The culture that we live in encourages people to live their dreams and follow their passions. We don’t necessarily have a guideline to live the dream, to exercise our passions and to find the career that best suits us.
It seems that to get a fulfilling job or to do great work, following your passion is definitively not the way to go.
Because following your passions is difficult, rarely successful and dangerous. Studies have shown that:
When going after the career you want, you must measure the importance of growing a set of skills and adopt the craftsman mindset.
Indeed, there are two ways of thinking about work. There’s the craftsman mindset and the passion mindset.
The passion mindset focuses on what the world can offer you. It sets you constantly on high alert, seeking for what you don’t like. It leaves you perpetually in a state of confusion.
The craftsman mindset is useful in building the career that you want, irrespective of what type of work you do. It focuses on what you produce and what you can offer the world. It leaves you with clarity and a love for what you do.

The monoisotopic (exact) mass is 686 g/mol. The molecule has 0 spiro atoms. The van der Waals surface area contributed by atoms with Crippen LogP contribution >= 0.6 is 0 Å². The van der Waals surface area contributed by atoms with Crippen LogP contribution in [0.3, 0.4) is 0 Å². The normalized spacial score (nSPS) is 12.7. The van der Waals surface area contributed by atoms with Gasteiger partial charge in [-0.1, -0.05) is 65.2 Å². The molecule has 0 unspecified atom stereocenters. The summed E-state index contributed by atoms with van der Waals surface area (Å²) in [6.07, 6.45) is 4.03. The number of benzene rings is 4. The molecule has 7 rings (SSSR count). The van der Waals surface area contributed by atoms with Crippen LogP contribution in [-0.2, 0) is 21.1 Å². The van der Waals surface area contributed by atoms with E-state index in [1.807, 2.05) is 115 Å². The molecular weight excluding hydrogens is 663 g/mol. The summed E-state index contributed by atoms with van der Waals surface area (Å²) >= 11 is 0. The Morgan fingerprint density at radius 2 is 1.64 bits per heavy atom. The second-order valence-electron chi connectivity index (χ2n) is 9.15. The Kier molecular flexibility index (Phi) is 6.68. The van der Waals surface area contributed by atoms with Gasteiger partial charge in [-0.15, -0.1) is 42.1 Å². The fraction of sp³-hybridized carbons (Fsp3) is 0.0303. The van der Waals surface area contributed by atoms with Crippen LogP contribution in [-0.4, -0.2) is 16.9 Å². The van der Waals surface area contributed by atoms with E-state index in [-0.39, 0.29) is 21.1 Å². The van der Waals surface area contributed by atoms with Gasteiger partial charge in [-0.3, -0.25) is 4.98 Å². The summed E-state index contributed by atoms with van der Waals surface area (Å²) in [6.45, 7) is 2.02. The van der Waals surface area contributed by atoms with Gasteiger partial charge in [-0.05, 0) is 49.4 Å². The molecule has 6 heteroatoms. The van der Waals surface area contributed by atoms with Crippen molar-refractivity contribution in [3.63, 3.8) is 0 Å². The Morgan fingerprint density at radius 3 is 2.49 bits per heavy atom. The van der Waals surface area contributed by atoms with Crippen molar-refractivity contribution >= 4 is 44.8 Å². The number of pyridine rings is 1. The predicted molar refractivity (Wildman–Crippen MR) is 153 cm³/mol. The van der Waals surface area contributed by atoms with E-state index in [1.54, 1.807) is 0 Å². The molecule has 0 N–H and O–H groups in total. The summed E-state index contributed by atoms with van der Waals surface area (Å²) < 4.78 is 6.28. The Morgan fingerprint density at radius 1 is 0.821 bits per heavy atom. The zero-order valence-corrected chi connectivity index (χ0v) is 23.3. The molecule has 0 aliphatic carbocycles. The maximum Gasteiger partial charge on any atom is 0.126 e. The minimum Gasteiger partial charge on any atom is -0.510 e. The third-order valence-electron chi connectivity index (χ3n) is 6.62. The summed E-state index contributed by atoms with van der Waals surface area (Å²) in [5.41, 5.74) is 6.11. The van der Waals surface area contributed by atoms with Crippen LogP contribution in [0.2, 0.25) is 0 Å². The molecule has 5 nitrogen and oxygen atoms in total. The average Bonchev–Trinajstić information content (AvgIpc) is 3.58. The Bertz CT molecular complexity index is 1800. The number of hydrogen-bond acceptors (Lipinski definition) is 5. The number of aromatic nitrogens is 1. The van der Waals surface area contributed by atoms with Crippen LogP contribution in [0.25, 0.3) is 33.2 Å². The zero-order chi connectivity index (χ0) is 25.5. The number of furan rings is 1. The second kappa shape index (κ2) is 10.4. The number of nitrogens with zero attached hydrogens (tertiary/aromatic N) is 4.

Great work is a combination of creativity, impact and control. This combination is rare but valuable.
Matter of fact, great jobs are rare and valuable. To find them, you need to build up great skills and in turn offer skills that are rare and valuable.
The craftsman mindset is the best way to acquire skills Capital.
To grow a craftsman mindset, you can follow these 5 steps:
Gaining control over what you do is an important part of enjoying what you do and is the hardest part.
Gaining control turns out to be tricky: you cannot ask for more control if you don’t have enough Capital to back it up or you have acquired lots of control that you can no longer evolve in your role.
It serves to have a unifying focus or mission for your career. A mission will focus your energy toward a useful goal and increase your impact on the world. To accomplish your mission, you can take small steps that generate concrete feedback.
So Good They Can’t Ignore You is an extremely practical, logical guide to get the career that you want and to be so “good they can’t ignore you”.
In So Good They Can’t Ignore You, Cal Newport believes that you should not pursue your passions in order to achieve career success.
Instead, you should seek to improve your skills and apply yourself in a particular field. By mastering a skill, you will gain in efficiency and gradually become passionate about the work you do.